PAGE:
Tori Amos | Theater Critic's Choice | Chicago Reader

Tori Amos 

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Tori Amos began her professional pop career in the unfortunately named bad hard-rock band Y Kant Tori Read; she'd become pretty twisted in a life spent swaying ambivalently between child musical prodigy and naughty street girl. She reemerged in 1992 with a lush and interestingly appointed album, Little Earthquakes. On its best tracks--my favorite was the roaring single "Crucify"--her wound-up ballads found a middle ground between new age and rock 'n' roll. She's efficiently tapped into the niche left by Kate Bush; if you're one of those who loved Bush's first album, The Kick Inside, and have become disaffected by her subsequent pop and dance-music crossovers, you'll love Amos, whose keening falsetto often sounds like Bush's and who still comfortably inhabits a dark, awesomely arranged and produced romantic landscape of thundering piano, clashing dynamics, and lots of synth. (Tori Amos records sound great at high volume.) If you pay only cursory attention to what she's saying, you think she's wailing about fairy tale-ish knights and ogres; listen closer and you'll find she's got grittier things in mind: romantic alienation, sex sex sex, being "in the wrong band," and screaming bloody murder. Thursday, March 24, 7.30 PM, the Vic, 3145 N. Sheffield; 472-0449 or 559-1212.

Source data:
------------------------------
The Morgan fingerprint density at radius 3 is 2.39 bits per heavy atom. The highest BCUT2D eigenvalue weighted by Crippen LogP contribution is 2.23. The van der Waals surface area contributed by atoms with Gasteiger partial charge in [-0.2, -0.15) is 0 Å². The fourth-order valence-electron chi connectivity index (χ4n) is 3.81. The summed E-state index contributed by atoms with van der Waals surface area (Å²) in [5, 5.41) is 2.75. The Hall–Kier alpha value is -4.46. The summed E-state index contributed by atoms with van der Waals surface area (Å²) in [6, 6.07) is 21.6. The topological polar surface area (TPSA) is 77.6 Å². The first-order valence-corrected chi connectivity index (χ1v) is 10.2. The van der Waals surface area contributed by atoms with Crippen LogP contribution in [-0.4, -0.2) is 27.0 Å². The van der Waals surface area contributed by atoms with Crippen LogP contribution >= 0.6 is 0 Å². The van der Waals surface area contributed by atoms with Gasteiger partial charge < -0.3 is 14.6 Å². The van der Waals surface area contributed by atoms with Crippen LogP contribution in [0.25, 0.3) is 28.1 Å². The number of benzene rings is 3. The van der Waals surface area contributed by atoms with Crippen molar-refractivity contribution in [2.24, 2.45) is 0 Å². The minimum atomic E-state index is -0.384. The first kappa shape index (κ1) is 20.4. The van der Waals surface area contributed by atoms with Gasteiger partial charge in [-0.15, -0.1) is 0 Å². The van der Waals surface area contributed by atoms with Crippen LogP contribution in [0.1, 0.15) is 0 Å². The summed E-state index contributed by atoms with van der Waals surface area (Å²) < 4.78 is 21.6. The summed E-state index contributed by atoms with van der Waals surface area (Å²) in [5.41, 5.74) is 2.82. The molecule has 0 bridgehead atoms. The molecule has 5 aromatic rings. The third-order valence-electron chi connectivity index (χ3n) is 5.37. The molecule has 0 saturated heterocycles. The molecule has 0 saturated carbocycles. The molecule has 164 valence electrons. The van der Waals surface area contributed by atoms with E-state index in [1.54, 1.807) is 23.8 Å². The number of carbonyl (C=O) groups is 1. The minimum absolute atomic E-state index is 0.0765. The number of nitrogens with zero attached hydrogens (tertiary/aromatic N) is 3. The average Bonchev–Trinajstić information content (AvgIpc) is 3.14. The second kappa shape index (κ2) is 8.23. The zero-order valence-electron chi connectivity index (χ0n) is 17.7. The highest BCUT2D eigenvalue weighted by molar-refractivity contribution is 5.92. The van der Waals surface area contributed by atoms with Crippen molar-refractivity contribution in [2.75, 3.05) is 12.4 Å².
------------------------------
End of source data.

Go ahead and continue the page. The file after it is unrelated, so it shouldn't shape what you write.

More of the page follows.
Art accompanying story in printed newspaper (not available in this archive): photo/Cindy Palmano.

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